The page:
The Boneless Mercies by April Genevieve Tucholke

This is going to be an odd post, mainly because my thoughts on this book are so divided. I really, really wanted to like this book, since all the main characters are female. Unfortunately, I found it a bit lackluster.

A genderbent retelling of Beowulf, this book follows Frey and a band of three other girls: Runa, Ovie, and Juniper, the Sea Witch. There’s also Trigve, a young man who travels with them. The four girls have been living as Mercies- a group who is paid to give a quick death (usually to those who are dying of disease, etc). Frey decides she’s tired of the Mercy trade and wants to seek out glory by finding and killing the Blue Vee beast. The other girls join her.

One problem that I had with this book is that the pacing seemed very off.  There would be a ton of conversation about something that would either end up being unimportant, or would be resolved quickly and unsatisfactorily. An example of this is the Cut-Queen. There were legends and rumors regarding her all throughout the book, but the actual scenes involving her were only a few pages long and, frankly, boring.

The world in and of itself would make for a pretty cool Dungeons and Dragons setting, but an interesting setting does not a good story make on its own. Out of the four main characters, the only one who felt developed to me was Juniper, the Sea Witch. I honestly kept confusing Ovie and Runa’s skill sets.

There were also a few odd choices that rubbed me the wrong way.  The author spent a lot of time discussing hair. I know, that’s a weird sentence. But she did. Everyone was always braiding and unbraiding hair, discussing genealogies based on hair color, thinking about cutting hair off….see what I  mean? The other thing that was a little off-putting was the amount of times words were italicized to show emphasis. It would happen multiple times on a page and I found it very distracting.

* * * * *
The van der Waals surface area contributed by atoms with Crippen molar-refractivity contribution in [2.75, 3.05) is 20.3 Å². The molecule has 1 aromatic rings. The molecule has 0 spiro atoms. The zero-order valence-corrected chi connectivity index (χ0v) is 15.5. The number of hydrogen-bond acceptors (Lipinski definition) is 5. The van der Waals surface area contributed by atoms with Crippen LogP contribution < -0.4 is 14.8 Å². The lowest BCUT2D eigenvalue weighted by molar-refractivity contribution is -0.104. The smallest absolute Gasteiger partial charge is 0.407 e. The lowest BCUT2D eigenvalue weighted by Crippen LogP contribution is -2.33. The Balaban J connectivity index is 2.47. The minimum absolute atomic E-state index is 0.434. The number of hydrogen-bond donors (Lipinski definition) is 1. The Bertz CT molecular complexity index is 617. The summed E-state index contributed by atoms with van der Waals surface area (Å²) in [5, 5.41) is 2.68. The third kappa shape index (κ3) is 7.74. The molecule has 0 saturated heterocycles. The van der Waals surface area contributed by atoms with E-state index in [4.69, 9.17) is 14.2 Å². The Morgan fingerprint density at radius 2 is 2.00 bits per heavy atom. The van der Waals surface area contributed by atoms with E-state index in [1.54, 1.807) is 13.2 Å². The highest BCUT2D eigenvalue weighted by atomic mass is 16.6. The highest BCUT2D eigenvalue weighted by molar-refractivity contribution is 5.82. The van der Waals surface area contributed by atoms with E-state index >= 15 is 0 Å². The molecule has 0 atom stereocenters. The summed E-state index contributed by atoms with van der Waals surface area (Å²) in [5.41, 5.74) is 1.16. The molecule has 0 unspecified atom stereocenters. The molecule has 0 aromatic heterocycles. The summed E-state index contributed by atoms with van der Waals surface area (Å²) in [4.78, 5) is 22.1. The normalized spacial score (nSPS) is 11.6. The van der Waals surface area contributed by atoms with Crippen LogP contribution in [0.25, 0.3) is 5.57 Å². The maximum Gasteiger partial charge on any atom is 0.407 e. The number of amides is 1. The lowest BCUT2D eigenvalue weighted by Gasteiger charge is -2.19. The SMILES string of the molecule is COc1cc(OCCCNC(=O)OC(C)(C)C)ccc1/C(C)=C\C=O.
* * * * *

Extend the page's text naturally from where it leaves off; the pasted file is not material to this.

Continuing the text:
I do think it’s cool that there is a YA retelling of Beowulf: as far as I know, this is the first re-imagining in this genre. However, I recommend that you just read Beowulf (the Seamus Heany translation is fantastic). If you are looking for a good retelling of Beowulf, I suggest you give Eaters of the Dead by Michael Crichton.

Have you read this? Do you agree?

Image result for the boneless mercies

9 thoughts on “The Boneless Mercies by April Genevieve Tucholke

  1. I wasn’t thrilled about Beowulf in the first place so it already makes me on the fence that there’s a retelling with odd pacing and a lot of hair talk lol! But I love that you were honest so now I can put it on my ‘eh, if it happens it happens’ list lol

    Liked by 1 person

  2. I read this last year and I have to agree. It wasn’t a fast or gripping book, and whilst although structurally it felt very similar to Beowulf, I felt that it wasn’t a retelling at all. At best it dealt with the first third of Beowulf, and dragged that out into three sections of its own – which is perhaps why it felt so slow. Grendel is only the first part of Beowulf, then you have Grendel’s Mother and the Dragon. In this it was all build up over action, and I think saying it was a retelling does a disservice to both Beowulf and this story, because I did like the mythology of the witches.

    But it wasn’t a book I hurried to pick up after putting down.

    Liked by 1 person

    1. Yes, you make an excellent point. Comparing the two probably hurt this book, as far as expectations go.

      I wonder if maybe the author felt a little unsure of herself when writing parts of this book. Her world was very intriguing to me. I honestly would have loved to have the witch storyline as the main part, as opposed to the Blue Vee bit. When I read the words, “The Cut-Queen”, I got pretty excited. Such a cool title!

      Like

  3. Pity about the pacing and yeah going off into tangents about hair sounds like a weird choice :/ I think it’s cool that there’s a retelling of beowulf too, but can’t say I’m too excited to pick this one up. Thanks for the heads up- great review!

    Liked by 1 person

Leave a Reply

Fill in your details below or click an icon to log in:

WordPress.com Logo

You are commenting using your WordPress.com account. Log Out /  Change )

Google photo

You are commenting using your Google account. Log Out /  Change )

Twitter picture

You are commenting using your Twitter account. Log Out /  Change )

Facebook photo

You are commenting using your Facebook account. Log Out /  Change )

Connecting to %s